Because most philosophies that frown on reproduction don't survive.

Tuesday, March 08, 2011

Inequality, Heritability and the American Dream

Ever since people finished identifying "the American Dream" -- the idea that in the US in particular and the New World in general somehow allowed people to escape the hidebound social structures of the Old World and better themselves via their own efforts -- people have been worried that it is on the point of dying. Americans continue to show an an unusual degree of belief in the ability those who work hard to better themselves by their own efforts. For instance, in the 1999 International Social Survey, 61% of Americans agreed that "people get rewarded for their effort", whereas only 41% of Japanese agreed, 33% of British and 23% of French. This belief has actually increased in recent decades. In 2005 the New York Times reported that while in 1983 only about 60% Americans agreed that "It is possible to start out poor, work hard and become rich" by 2005 nearly 80% of Americans agreed with that statement.

And yet, those who study inter-generational income mobility have been increasingly worried in recent decades that despite American's belief that people can work hard and get ahead, that it is becoming increasingly difficult for people to actually achieve this in the US. In a lengthy report by the liberal think thank Center for American Progress, Tom Hertz of American university brings together a number of the recent studies on intergenerational income mobility in the US as compared to other countries, showing how people who are born into the lower income quartiles in the United States are less likely to reach the top levels of income than in other countries such as Germany, Sweden or Denmark.

To give an idea of what is meant by this intergenerational mobility, it helps to look at a particular study which Hertz quotes in detail. In this study, researches tracked 4000 children originally surveyed in 1968 and compared what the household incomes of their parents were in the 1967 to 1971 period to what those children's incomes were in 1994 to 2000. The intergenerational correlation in family income between parents and children was .42, and the implications of that for the children themselves are shown in the this chart:
Family incomes are inflation adjusted.  On the left column you see quintiles of parental household income in the original 1967 to 1971 window.  In the column headers you see the quintiles of household income for the children.  (The numbers are higher despite inflation adjustment because the group as a whole was better off in the late 90s than in the late 60s.  On average, people within the bottom 20% had higher incomes in the 90s than people in the bottom 20% in the 60s.)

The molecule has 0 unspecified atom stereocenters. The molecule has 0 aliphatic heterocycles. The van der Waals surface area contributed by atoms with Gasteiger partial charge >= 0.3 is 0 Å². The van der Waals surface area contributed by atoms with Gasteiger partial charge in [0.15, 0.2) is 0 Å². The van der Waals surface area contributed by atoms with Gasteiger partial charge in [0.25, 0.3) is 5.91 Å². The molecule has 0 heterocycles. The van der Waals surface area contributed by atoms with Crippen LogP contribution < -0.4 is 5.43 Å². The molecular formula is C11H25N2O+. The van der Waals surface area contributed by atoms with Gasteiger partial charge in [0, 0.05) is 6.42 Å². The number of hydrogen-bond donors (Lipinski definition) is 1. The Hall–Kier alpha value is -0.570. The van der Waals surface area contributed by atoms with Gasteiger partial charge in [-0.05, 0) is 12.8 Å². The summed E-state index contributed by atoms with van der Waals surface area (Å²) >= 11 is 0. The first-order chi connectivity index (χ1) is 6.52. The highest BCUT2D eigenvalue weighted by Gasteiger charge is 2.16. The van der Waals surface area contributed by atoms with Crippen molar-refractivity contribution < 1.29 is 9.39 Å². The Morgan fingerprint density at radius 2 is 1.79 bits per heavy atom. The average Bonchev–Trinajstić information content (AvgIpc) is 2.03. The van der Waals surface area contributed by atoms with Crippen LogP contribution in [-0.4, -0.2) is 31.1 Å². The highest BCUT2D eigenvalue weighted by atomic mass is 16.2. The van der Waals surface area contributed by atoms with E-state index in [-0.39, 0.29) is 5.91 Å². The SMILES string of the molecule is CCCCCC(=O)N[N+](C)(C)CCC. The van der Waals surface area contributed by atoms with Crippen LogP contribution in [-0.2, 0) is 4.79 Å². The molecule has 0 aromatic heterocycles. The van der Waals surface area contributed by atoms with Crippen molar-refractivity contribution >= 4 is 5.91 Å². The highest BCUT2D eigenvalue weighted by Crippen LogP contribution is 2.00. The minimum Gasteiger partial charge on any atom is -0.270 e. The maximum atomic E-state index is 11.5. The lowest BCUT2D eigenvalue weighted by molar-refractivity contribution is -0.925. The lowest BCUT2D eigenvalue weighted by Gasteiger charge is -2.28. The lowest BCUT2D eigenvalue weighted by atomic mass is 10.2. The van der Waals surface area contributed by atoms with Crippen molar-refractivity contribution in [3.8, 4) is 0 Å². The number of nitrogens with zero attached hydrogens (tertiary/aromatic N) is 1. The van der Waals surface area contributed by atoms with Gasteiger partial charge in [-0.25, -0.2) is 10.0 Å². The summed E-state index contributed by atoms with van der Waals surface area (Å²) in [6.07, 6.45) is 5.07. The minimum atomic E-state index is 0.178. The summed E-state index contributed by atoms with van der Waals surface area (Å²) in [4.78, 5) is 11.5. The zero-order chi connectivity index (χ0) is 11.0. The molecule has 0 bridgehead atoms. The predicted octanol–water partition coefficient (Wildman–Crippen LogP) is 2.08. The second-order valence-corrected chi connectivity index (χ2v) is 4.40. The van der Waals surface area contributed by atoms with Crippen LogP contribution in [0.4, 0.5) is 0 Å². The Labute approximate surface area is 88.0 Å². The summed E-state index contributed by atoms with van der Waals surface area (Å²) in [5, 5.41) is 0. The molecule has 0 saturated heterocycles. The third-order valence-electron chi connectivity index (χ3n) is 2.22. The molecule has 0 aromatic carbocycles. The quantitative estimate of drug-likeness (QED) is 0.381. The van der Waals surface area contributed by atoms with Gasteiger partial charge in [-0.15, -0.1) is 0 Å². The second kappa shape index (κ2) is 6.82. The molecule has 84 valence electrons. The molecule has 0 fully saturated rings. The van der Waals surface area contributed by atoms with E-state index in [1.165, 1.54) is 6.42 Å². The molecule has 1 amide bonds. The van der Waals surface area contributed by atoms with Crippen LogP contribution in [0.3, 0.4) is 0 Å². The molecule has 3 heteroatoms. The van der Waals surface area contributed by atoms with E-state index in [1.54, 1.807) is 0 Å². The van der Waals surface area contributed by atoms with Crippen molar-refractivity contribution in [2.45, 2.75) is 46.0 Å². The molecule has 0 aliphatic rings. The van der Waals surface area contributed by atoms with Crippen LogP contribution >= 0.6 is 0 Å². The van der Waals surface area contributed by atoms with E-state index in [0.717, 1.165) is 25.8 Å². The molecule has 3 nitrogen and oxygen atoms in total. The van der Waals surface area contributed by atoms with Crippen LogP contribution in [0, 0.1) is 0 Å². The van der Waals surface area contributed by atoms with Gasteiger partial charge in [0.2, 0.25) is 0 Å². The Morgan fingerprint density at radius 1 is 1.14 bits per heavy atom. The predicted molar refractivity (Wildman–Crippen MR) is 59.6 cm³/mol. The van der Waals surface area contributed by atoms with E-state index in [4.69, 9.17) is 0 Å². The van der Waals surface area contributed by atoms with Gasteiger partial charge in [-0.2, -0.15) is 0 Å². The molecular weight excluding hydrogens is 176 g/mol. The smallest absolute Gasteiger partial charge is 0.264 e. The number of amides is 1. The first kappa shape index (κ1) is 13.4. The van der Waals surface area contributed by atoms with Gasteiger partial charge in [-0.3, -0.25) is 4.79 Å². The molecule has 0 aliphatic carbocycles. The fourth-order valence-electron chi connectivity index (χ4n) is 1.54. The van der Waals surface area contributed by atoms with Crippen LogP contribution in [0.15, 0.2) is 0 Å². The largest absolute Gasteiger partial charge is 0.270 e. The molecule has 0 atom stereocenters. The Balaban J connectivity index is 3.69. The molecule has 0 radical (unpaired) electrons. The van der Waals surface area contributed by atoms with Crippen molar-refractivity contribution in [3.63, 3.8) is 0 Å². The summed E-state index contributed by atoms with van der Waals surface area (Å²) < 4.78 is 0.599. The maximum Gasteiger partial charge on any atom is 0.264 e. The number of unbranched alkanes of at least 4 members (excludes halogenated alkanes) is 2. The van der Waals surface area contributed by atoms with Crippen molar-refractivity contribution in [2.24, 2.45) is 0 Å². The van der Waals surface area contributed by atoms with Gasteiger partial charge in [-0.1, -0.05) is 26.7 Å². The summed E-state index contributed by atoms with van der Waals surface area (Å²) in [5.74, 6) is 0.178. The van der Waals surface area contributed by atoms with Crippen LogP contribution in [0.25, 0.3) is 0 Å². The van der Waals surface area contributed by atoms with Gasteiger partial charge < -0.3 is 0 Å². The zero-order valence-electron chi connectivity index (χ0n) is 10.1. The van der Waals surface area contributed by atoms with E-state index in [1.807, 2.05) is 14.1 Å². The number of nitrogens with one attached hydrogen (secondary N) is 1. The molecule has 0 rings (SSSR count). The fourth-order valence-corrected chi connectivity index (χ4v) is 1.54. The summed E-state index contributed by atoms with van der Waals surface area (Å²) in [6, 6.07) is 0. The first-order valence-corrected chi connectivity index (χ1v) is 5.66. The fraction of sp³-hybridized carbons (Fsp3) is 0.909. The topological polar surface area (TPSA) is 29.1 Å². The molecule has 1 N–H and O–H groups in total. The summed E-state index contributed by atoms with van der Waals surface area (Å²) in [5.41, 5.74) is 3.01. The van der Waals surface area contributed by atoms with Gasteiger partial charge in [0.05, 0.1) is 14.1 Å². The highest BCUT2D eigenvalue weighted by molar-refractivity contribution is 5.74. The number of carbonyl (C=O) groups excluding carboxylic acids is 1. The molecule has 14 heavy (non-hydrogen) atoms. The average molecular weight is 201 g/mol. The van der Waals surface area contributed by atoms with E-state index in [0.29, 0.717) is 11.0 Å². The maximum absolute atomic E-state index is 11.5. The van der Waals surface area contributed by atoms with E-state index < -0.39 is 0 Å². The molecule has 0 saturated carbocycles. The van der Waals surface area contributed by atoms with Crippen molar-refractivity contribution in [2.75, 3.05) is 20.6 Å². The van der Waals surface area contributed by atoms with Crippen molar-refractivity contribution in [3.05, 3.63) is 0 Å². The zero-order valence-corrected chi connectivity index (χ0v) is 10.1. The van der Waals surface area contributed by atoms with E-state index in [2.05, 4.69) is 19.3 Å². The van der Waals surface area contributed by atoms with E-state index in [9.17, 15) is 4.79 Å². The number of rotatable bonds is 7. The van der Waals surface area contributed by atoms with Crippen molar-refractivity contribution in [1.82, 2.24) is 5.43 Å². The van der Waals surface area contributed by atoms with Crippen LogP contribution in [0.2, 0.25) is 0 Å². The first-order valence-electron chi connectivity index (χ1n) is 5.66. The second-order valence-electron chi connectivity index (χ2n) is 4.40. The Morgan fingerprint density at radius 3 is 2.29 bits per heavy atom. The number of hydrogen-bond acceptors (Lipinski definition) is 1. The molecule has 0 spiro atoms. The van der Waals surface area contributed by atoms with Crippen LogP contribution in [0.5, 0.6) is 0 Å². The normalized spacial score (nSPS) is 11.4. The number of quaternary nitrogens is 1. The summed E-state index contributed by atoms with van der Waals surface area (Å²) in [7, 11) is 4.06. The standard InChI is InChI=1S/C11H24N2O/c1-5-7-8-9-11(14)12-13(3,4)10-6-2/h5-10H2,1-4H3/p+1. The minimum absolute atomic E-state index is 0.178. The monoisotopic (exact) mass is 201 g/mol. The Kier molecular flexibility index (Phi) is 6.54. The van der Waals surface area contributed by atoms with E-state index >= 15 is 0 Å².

In regards to intergenerational mobility, you can see that of the children of parents in the bottom income quintile in the late 60s, 41% of those children wound up in the bottom income quintile themselves in the late 90s.  24% made it into the second quintile, 15.5% into the third, etc.  Only 6% made it into the top quintile.  Of those born to parents in the top income quintile in the late 60s, 42% were themselves in the top income quintile in the 90s, while only 6% were in the very bottom quintile.

Now, it seems to me that a lot of the question as to whether the American Dream still holds true relies on to what extent we can assume that there is an equal distribution of ability and effort among all children across all income ranges in a study such as this. Yet, when we start to look at this, we (particularly because as Americans we have a great attachment to a variety of ideas relation to the American Dream) run into all sorts of contradictory emotions.

For example, let's take two typically American Dream statements:
1) If you work hard and save, you can work your way up and become rich.
2) If you get your kids a good education and teach them how to work hard, they will do as well as or better than you.

Let's assume for the sake of argument that both of these are true, and look at what happens over two generations. In generation A, people work their way up and become rich to the extent that they work hard and save. They have children: generation B. Now, generation A does a great jobs of getting generation B a quality education and teaching them to work hard, with the result that the children of B who work hard and save all do as well as or better than their parents. A few children of people in A whose parents did not work hard or save also work hard and save, and they become rich too, so we see some movement upwards movement from the lower earning families in generation A -- but given that the middle and upper earning families of A did such a great job of teaching their kids and giving them a solid work ethic, we have the appearance of very little social mobility -- because people are doing a very good job of teaching their children the skills that allowed them to achieve their current space on the income ladder, and so the only room for movement is if some people who themselves did not work hard or save manage to teach their children to do differently.

So, if the kind of abilities and behaviors that result in doing well economically are heritable or teachable, then after the first generation we would probably expect to see less intergenerational income mobility. If your abilities and work ethic are fairly similar to your parents, and if your parents economic success was determined by the extent to which they worked hard and saved, then in all probability your success will be a lot like your parents'.